Oh, how I hate that expression, the suggestion that things were better in the 40s/50s/60s/70s/80s/90s/last weekend/one minute ago. They weren’t. Period. Sure there are some things that are less satisfactory than whenever, but in most areas… anyway, I’m off my high horse and I want to prove the lie in the above statement.
Viz, homework. And especially homework for the primary school (eg, for those who don’t have primary but some other version) kids under eleven.
On the radio today, a well(ish) known celeb was bemoaning how her children were required to do homework as soon as they started school at 4-5. Mine were the same. As parents (to be fair, I hid in the office so this mostly fell to Mrs LP) we negotiated our way around persuading/bribing/pleading/threatening our two to do the requisite tasks. Some were short and painful; others – building a sodding Roman fort being one egregious example – merely a competition between parents.
Both then, but echoed today, I recalled my childhood. We did not have homework. At all. It was a ghastly rite of passage when we moved to our secondary school aged 11. We may have had to bring in something for a lesson and we did have to learn, rote, a variety of times tables up to 12 times. Maybe a spelling test occasionally. But not a daily diet of post-school tyranny. We came home. We played. We got bored. We fought each other. A totally normal childhood and funnily enough it didn’t hold me back.
Now there is always an exception, both then and now (as said celeb acknowledged). Reading both to and with your children. Not scripted by school but chosen between partners and child. I loved that; I often left work with a bag of papers so I could be home to read to the twosome and then go back the office (which was a sort of sewing room with a table). The advent of an Ethernet link was (almost) a godsend, when it wasn’t shite. I managed to read all Harry Potter to them, even though the oldest was at least 17 by the time Deathly Hallows landed on the doorstep.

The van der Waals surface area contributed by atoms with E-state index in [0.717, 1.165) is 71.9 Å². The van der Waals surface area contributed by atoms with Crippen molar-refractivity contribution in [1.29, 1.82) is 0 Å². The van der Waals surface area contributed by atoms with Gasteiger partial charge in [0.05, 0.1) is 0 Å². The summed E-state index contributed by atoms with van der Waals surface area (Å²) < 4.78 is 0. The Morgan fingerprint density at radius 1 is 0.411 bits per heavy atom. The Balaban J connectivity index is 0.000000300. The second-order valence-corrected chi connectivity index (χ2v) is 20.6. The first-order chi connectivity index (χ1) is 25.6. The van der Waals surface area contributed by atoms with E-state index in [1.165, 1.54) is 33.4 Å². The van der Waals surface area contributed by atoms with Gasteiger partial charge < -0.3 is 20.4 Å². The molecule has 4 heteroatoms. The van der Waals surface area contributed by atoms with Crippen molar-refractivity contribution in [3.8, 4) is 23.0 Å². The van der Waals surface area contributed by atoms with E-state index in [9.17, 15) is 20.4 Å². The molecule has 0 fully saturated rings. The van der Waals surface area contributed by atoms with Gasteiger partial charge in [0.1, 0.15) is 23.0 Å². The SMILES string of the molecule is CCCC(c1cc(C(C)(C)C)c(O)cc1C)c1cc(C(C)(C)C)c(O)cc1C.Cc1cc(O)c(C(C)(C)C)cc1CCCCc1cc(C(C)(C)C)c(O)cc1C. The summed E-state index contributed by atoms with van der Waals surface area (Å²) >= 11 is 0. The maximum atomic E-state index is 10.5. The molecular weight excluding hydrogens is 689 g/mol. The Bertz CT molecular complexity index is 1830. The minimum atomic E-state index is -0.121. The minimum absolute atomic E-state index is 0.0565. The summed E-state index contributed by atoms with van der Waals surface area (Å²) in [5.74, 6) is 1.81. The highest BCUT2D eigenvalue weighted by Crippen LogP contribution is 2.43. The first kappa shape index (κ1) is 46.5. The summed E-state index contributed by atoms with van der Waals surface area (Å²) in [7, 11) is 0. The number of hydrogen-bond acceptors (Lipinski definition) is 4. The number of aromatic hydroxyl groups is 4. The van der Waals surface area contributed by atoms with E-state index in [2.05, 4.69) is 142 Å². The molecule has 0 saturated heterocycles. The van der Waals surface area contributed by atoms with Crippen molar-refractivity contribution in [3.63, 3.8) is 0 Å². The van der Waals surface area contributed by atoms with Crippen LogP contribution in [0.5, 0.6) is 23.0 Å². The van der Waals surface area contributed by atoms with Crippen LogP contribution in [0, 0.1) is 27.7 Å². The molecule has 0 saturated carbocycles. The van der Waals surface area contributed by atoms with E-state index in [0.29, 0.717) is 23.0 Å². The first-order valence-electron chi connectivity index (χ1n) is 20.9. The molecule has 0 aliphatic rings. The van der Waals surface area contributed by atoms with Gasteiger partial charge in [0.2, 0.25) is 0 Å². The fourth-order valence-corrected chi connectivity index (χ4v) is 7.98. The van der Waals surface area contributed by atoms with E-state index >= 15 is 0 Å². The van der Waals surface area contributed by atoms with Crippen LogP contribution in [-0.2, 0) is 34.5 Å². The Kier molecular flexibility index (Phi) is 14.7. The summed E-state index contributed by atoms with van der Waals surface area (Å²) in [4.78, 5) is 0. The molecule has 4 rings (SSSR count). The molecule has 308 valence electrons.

And it didn’t do them any harm. Well, if you accept that they are now addicted to audible books…
I do wonder when it came in and which Education Secretary of State thought, what a wizard idea.- alright class which one of you did that? – and why it continues? According to some educator on the same radio piece, the evidence is all against homework, apart from the reading bit having a positive affect on children’s learning. Probably a little of the ‘we had to suffer from this, so you can to’ mentality.
So it was better in my day. As Pink Floyd memorably said, ‘Leave the kids alone’.
I’m now off to read to Dog.